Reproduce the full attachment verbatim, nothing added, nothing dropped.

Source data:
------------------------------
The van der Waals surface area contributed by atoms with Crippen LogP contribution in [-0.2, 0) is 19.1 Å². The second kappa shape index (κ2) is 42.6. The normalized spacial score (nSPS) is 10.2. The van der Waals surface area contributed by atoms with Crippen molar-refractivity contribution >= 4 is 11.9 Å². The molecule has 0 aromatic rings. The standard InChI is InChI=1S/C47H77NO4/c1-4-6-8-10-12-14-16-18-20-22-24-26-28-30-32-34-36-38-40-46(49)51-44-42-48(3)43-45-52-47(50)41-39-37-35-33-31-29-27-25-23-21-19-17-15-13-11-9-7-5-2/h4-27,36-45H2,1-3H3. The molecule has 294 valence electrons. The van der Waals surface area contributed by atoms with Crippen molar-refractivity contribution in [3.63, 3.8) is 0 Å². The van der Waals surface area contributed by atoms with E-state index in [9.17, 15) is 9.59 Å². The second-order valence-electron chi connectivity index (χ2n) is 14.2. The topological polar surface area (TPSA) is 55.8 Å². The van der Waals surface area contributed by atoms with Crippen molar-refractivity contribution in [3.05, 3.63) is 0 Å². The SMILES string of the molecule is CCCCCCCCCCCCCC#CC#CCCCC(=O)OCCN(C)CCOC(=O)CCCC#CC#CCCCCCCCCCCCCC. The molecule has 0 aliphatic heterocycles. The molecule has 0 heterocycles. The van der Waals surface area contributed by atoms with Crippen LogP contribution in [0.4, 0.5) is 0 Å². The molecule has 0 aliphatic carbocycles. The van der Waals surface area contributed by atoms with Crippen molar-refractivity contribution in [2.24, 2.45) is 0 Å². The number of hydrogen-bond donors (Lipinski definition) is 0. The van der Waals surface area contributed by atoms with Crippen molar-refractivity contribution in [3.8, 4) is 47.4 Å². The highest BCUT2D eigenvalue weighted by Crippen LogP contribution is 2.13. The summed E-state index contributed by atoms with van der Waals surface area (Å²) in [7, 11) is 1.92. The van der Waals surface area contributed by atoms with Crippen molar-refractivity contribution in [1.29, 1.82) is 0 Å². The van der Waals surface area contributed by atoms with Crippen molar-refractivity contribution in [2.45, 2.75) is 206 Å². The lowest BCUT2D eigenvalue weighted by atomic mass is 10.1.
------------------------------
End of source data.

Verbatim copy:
The van der Waals surface area contributed by atoms with Crippen LogP contribution in [-0.2, 0) is 19.1 Å². The second kappa shape index (κ2) is 42.6. The normalized spacial score (nSPS) is 10.2. The van der Waals surface area contributed by atoms with Crippen molar-refractivity contribution >= 4 is 11.9 Å². The molecule has 0 aromatic rings. The standard InChI is InChI=1S/C47H77NO4/c1-4-6-8-10-12-14-16-18-20-22-24-26-28-30-32-34-36-38-40-46(49)51-44-42-48(3)43-45-52-47(50)41-39-37-35-33-31-29-27-25-23-21-19-17-15-13-11-9-7-5-2/h4-27,36-45H2,1-3H3. The molecule has 294 valence electrons. The van der Waals surface area contributed by atoms with Crippen molar-refractivity contribution in [3.63, 3.8) is 0 Å². The van der Waals surface area contributed by atoms with E-state index in [9.17, 15) is 9.59 Å². The second-order valence-electron chi connectivity index (χ2n) is 14.2. The topological polar surface area (TPSA) is 55.8 Å². The van der Waals surface area contributed by atoms with Crippen molar-refractivity contribution in [3.05, 3.63) is 0 Å². The SMILES string of the molecule is CCCCCCCCCCCCCC#CC#CCCCC(=O)OCCN(C)CCOC(=O)CCCC#CC#CCCCCCCCCCCCCC. The molecule has 0 aliphatic heterocycles. The molecule has 0 heterocycles. The van der Waals surface area contributed by atoms with Crippen LogP contribution in [0.4, 0.5) is 0 Å². The molecule has 0 aliphatic carbocycles. The van der Waals surface area contributed by atoms with Crippen molar-refractivity contribution in [2.24, 2.45) is 0 Å². The number of hydrogen-bond donors (Lipinski definition) is 0. The van der Waals surface area contributed by atoms with Crippen molar-refractivity contribution in [3.8, 4) is 47.4 Å². The highest BCUT2D eigenvalue weighted by Crippen LogP contribution is 2.13. The summed E-state index contributed by atoms with van der Waals surface area (Å²) in [7, 11) is 1.92. The van der Waals surface area contributed by atoms with Crippen molar-refractivity contribution in [1.29, 1.82) is 0 Å². The van der Waals surface area contributed by atoms with Crippen molar-refractivity contribution in [2.45, 2.75) is 206 Å². The lowest BCUT2D eigenvalue weighted by atomic mass is 10.1.